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  • Can TEFL make you more employable? January 24, 2011
    So you’re thinking about making the big move and traveling half way around the world to become a TEFL teacher, but you are starting to have doubts about whether all the hassle is really worth it? You don’t really want to make a career out of teaching kids, so how will it help you? This, suggests […]
  • To Teach Grammar or not to Teach Grammar January 14, 2011
    William Lake poses the eternal TEFL question. This article is about teaching grammar to ESL students. The advantages and disadvantages of teaching grammar to ESL students will be discussed. At this point, it must be noted that different people learn English for a huge number of different reasons. It is my opinion that a vary degree of […]
  • Do I need a TEFL cert to teach English as a Second Language? January 11, 2011
    William Lake poses the question and proposes the answer. So, do you need a TEFL certificate to be an English Teacher? The simple answer is no! There are many options available to you with regards to qualifications and this article is going to look at the TEFL Certificate. TEFL stands for Teach English as a Foreign Language. A […]
  • The History of English Grammar December 12, 2010
    Want to know how it all began? John Lismo explains. The first stage of development of the English grammar started during the early 16th century. William Bullokar wrote and published a book entitled “Pamphlet for Grammar” in 1586. Bullokar wrote the book to purposely address the development of the English language in Latin America. The book contained […]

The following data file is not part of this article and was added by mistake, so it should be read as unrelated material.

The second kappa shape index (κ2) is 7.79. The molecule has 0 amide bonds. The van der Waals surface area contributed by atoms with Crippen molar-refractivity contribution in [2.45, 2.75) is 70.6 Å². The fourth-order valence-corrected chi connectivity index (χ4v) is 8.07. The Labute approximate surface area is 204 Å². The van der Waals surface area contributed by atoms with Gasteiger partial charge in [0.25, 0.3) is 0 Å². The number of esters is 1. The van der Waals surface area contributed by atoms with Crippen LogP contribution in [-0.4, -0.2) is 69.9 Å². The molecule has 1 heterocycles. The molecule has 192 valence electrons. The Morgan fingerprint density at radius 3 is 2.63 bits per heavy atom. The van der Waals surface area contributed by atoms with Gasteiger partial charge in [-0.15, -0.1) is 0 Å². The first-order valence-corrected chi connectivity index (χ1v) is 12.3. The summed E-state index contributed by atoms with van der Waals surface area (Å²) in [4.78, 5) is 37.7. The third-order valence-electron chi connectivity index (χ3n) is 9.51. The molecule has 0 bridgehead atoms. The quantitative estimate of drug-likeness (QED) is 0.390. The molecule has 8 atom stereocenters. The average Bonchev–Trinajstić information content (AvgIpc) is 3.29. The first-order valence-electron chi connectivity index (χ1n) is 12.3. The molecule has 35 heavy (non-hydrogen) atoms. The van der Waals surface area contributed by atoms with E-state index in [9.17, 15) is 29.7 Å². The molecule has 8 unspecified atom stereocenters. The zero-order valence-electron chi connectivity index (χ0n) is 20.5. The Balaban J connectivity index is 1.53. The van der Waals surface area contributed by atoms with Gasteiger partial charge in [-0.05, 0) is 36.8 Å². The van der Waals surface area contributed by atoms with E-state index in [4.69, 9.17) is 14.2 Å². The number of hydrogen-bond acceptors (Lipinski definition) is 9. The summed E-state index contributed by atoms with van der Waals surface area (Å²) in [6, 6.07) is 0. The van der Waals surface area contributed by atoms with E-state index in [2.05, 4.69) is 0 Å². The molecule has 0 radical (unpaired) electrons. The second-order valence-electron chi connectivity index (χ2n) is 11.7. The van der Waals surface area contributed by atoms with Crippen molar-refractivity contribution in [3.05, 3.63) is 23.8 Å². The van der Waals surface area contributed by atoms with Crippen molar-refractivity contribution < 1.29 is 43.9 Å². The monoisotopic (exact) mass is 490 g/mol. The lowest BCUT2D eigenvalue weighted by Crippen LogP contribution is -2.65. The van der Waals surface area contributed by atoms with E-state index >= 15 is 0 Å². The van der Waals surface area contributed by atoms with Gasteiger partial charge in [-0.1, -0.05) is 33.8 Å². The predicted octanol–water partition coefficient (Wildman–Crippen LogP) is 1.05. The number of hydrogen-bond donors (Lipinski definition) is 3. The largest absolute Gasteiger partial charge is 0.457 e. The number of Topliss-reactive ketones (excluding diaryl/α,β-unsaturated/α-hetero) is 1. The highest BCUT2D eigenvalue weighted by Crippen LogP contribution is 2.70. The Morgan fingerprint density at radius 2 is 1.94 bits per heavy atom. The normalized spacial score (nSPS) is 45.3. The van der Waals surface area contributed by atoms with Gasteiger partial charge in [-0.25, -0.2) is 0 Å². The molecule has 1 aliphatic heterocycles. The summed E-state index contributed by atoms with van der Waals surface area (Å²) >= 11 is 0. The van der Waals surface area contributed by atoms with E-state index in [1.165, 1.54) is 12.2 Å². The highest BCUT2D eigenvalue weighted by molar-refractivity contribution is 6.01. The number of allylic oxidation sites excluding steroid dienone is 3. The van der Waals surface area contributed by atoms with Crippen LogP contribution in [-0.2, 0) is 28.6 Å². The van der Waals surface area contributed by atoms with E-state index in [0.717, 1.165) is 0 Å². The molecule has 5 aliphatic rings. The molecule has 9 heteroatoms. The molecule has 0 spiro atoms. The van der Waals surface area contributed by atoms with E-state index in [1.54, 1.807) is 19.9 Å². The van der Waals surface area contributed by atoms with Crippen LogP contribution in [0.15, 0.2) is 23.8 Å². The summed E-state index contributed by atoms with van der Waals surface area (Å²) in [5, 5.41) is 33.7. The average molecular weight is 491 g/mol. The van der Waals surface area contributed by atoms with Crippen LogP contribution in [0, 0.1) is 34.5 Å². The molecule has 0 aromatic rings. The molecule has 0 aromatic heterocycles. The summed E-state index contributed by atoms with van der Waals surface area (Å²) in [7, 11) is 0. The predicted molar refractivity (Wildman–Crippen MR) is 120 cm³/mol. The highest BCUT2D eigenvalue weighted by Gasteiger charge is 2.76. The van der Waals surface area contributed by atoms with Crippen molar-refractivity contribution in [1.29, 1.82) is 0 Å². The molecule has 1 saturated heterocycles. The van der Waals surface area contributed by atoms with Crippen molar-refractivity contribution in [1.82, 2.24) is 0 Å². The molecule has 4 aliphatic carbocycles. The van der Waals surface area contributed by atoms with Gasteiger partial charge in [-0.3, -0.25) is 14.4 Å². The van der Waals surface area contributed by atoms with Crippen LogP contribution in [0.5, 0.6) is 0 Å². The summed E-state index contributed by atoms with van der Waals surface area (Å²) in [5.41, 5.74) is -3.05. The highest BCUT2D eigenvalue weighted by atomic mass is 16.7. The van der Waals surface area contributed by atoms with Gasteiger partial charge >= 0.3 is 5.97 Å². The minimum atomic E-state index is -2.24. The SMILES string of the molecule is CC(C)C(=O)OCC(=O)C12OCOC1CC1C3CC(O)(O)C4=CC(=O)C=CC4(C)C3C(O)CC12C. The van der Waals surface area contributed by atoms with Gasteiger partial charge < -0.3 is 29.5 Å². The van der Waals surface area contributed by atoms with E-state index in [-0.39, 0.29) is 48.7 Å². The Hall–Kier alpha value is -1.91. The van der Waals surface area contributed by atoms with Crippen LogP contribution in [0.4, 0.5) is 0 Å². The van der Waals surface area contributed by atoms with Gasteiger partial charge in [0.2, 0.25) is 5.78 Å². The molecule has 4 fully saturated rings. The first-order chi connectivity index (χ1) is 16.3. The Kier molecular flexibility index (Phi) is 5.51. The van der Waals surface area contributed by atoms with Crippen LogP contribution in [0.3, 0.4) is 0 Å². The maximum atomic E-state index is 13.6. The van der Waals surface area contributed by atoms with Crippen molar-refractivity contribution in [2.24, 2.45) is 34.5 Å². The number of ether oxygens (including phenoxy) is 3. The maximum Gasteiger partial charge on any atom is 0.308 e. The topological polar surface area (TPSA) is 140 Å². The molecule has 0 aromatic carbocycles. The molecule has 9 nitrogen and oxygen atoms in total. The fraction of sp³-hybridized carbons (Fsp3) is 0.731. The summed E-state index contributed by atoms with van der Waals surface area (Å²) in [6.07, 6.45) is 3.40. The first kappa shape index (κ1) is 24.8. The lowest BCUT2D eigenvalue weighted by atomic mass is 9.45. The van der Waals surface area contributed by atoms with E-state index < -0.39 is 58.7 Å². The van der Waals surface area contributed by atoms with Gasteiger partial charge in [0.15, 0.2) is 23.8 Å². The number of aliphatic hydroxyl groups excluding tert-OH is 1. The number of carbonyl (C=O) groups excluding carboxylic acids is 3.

• The First Teaching Job in China November 29, 2010
    By Mark Dykstra Its February 24th, 2003, in a 40 degree humid heat, i stepped off the train in Hangzhou City. I gasped for breath, as i dragged my western worldly belongings trying to maintain a fix on where my Teaching Manager was. Void of a teaching certificate, void of speaking any Chinese and having absolutely no […]
  • Bridging the gap between ESL and EFL: Using computer assisted language learning as a medium November 20, 2010
    Dr. Saad Al-Hashash discusses how the use of computer assisted language learning can bridge the pereived gaps between English as a second and English as a foreign language. 1. INTRODUCTION As Warschauer and Healey (1998) point out, computers have been used for language teaching since the 1960. However, the decision to integrate Computer Assisted Language Lea […]